Hong Kong has reported 342 confirmed Covid-19 infections on Sunday – the second consecutive day with over 300 new cases. As the fifth wave escalates, 1,921 confirmed cases have been detected over the last seven days and more than 320 accumulated cases are of unknown origins, health officials said.

Over 80 per cent of the untraceable cases were carrying the highly infectious but less lethal Omicron variant. The city also detected more than 300 preliminary positive cases on Sunday.

Government implementing lockdowns and compulsory testing in Sha Tin. Photo: GovHK.

Speaking at Sunday’s pandemic briefing, the Head of the Centre of Health Protection’s Communicable Disease Branch Chuang Shuk-kwan said infections were mainly found in Sham Shui Po, Sha Tin, Wong Tai Sin, Yau Tsim Mong, Tuen Mun and Kowloon City districts.

Director of Health Ronald Lam said at the same press event that the coronavirus had been affecting all districts, across communities of different income levels.

“This time, the fifth wave of pandemic is an unprecedented extent, and it will be the largest blow to our anti-epidemic systems,” Lam said.

Chuang said many patients had attended multiple meal gatherings during the Lunar New Year holidays and some had visited crowded places such as Po Lin Monastery on Lantau Island and Che Kung Temple at Sha Tin. Chuang said she was “very worried” about possible transmission.

Government implementing lockdowns and compulsory testing in Sha Tin. Photo: GovHK.

As local clusters in different areas of Hong Kong continued to spread, citizens were seen queuing up outside Covid-19 test centres with local media reporting that some had waited for up to three hours.

When asked about the scenes of packed sports grounds and corridors witnessed in Sha Tin while residents awaited tests, respiratory disease expert David Hui told Ming Pao that – although newly-detected cases may not be directly related to long lines – queuing nonetheless increases the risk of transmission.

However, health officers attending Sunday’s briefing did not directly answer reporters’ questions about infection risks among those queueing.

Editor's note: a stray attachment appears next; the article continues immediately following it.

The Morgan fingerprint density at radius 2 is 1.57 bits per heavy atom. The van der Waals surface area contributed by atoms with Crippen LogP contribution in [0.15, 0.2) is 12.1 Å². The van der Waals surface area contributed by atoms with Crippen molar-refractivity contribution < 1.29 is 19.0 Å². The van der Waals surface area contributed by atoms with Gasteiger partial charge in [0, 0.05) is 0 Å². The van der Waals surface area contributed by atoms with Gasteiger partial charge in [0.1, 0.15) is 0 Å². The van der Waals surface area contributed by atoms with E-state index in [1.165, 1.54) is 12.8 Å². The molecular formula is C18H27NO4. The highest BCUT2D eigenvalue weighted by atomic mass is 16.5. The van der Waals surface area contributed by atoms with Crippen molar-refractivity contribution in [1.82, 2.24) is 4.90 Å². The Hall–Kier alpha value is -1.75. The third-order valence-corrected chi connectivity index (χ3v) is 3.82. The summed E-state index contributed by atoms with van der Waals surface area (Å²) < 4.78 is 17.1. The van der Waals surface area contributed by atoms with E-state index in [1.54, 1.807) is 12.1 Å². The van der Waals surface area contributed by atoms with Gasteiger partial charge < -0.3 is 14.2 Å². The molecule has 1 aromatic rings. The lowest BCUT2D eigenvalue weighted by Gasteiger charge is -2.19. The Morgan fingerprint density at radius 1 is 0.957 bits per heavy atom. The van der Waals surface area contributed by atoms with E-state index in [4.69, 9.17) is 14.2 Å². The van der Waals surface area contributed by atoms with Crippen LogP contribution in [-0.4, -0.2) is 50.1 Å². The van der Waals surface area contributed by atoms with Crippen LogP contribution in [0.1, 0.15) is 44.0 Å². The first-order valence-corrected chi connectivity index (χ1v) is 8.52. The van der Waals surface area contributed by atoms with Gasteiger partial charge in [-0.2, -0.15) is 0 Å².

Cases at more care facilities

Infections have been found at three more elderly or disabled caring residences, Chuang also reported, adding that some residents and staff will be sent to quarantine.

According to Chuang, a 93-year-old female resident at Ever Happy Aged Home in Sham Shui Po was confirmed positive, and some 30 elderly people living there were required to undergo quarantine, together with seven staff. The patient had not received a Covid-19 vaccination.

Chuang Shuk-kwan. Photo: Screenshot, via RTHK.

A caretaker at The Salvation Army Po Lam Residence for Senior Citizens was also confirmed to be infected – more than 40 residents who were in the staff member’s scope of service will be quarantined.

Two positive and two preliminary positive cases were also found at Ho Man Tin’s SAHK in LOHAS Garden – a rehabilitation service centre for disabled people. The patients included kitchen and nursing staff. People on the ground, first and third floors will be sent to quarantine.

In all, as of Sunday, health authorities have detected Covid-19 cases at 10 elderly caring homes or rehabilitation facilities.

1 critical, 1 serious

Meanwhile, one hospitalised Covid-19 patient has entered a critical condition, whilst another is in a serious condition.

According to Lau Ka-hin, the Hospital Authority’s chief manager for quality and standards, a 77-year-old female who was sent to an intensive care unit last Tuesday remains in a critical condition with the Delta variant. The unvaccinated woman also suffers from diabetes and hyperlipidemia.

Hospital Authority. File photo: HKFP.

The other patient was an 84-year-old male, also infected with Delta. According to Lau, the patient was not vaccinated and his symptoms were mild when when he was hospitalised last Thursday. However, his condition worsened rapidly on Sunday.

The 84-year-old was already put in intensive care units. As he was at a high age and has been diagnosed with high blood pressure, Lau said there were “dangerous factors for risk of complications and death.”

Aims still ‘achievable’

When asked whether the government’s contact-tracing approach would be sustainable in the face of hundreds of untraceable transmissions, Lam said it was still “the most effective tool” to “prevent or delay” ongoing transmission.

“It is essential and critical that we continue to maintain the containment policy, especially using the most effective tools of contact-tracing, quarantine, and also sending those detected cases for treatment in hospitals.”

Ronald Lam. Photo: Screenshot, via RTHK.

Lam said the authorities “hope” that contact tracing measures coupled with compulsory and voluntary tests “could at least delay the transmission chains.” He added that the aim is to “buy time” for boosting vaccination coverage and protecting public health care services from collapse.

The objectives of the containment policy are still “achievable,” Lam said, as long as the government keeps up its measures and citizens are willing to cooperate.

As of Sunday, the city has confirmed 15,414 positive Covid-19 cases, while the number of deaths stands at 213.

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Peter Lee

Peter Lee is a reporter for HKFP. He was previously a freelance journalist at Initium, covering political and court news. He holds a Global Communication bachelor degree from CUHK.